Jason Reitman is the director who gave us Juno and has once again elected to score his protagonist's arc with irritating indie tracks, but which in this instance are manifestly disconnected from both character and plot.
The movie appears to start off as a mordant satire on executive lifestyles and loyalty schemes, with a rather of-the-moment treatment of the intimacies of corporate downsizing.
It looks as if it is going to have something interesting to say about the emotional impact of spending too much time in the 'dead' spaces of airports and business hotels, a theme which, whatever its various failings, Lost in Translation had handled well. But then it drifts away from the general towards the specific, and in the manner of an Alexander Payne movie focuses on the faultlines in Ryan Bingham's fast-tracked life that will bring out his inner loser.
The script is generally very good, but similarly disjointed, with a one or two bizarre, apropos of nothing gags ("Do you want the cancer?")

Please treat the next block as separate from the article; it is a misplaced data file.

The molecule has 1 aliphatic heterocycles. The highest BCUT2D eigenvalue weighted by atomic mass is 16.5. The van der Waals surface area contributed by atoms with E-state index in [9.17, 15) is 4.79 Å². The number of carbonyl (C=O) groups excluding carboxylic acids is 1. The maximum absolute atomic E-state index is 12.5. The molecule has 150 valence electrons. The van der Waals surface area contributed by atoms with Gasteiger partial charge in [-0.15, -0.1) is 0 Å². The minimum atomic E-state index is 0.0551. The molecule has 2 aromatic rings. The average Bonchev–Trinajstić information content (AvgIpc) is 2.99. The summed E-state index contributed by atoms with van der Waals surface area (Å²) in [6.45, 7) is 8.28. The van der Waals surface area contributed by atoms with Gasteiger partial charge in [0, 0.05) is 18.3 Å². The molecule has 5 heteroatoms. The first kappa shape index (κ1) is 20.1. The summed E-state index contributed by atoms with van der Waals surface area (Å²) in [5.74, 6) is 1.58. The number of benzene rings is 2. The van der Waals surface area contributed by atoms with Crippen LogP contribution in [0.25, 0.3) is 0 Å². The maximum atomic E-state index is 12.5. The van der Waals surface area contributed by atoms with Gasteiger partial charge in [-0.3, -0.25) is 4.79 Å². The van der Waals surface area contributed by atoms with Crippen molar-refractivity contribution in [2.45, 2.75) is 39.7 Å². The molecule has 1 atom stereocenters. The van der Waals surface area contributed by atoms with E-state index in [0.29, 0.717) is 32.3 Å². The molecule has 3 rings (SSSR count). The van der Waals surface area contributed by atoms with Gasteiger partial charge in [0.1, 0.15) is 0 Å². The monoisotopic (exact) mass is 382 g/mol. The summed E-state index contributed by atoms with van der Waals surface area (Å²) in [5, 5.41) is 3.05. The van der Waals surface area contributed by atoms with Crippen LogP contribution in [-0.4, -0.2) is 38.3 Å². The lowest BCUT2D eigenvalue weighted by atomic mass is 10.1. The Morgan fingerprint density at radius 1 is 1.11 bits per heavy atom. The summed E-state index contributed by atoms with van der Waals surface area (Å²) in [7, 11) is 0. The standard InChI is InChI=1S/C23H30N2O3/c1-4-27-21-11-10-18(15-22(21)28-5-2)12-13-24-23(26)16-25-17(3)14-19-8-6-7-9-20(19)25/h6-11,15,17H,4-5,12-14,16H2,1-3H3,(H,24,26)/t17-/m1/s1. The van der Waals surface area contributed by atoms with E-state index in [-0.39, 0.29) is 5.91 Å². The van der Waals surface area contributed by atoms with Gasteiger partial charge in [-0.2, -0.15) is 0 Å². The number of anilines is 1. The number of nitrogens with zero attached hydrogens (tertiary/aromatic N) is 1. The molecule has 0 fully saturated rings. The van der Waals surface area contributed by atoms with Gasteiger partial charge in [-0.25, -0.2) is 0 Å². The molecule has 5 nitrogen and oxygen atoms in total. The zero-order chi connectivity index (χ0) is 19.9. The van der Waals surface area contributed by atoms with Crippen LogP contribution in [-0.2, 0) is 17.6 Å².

Clooney comes with his likeability, along with some of his Michael Clayton emotional edge, rather than the goofiness which has occasionally characterised his comic roles. (viz. Burn After Reading.) He works hard to make us feel Ryan's developing existential angst, but the character is ultimately shallow and when not complemented by the two women in his life, superbly played by Anna Kendrick and Vera Farmiga, is neither particularly engaging nor sympathetic.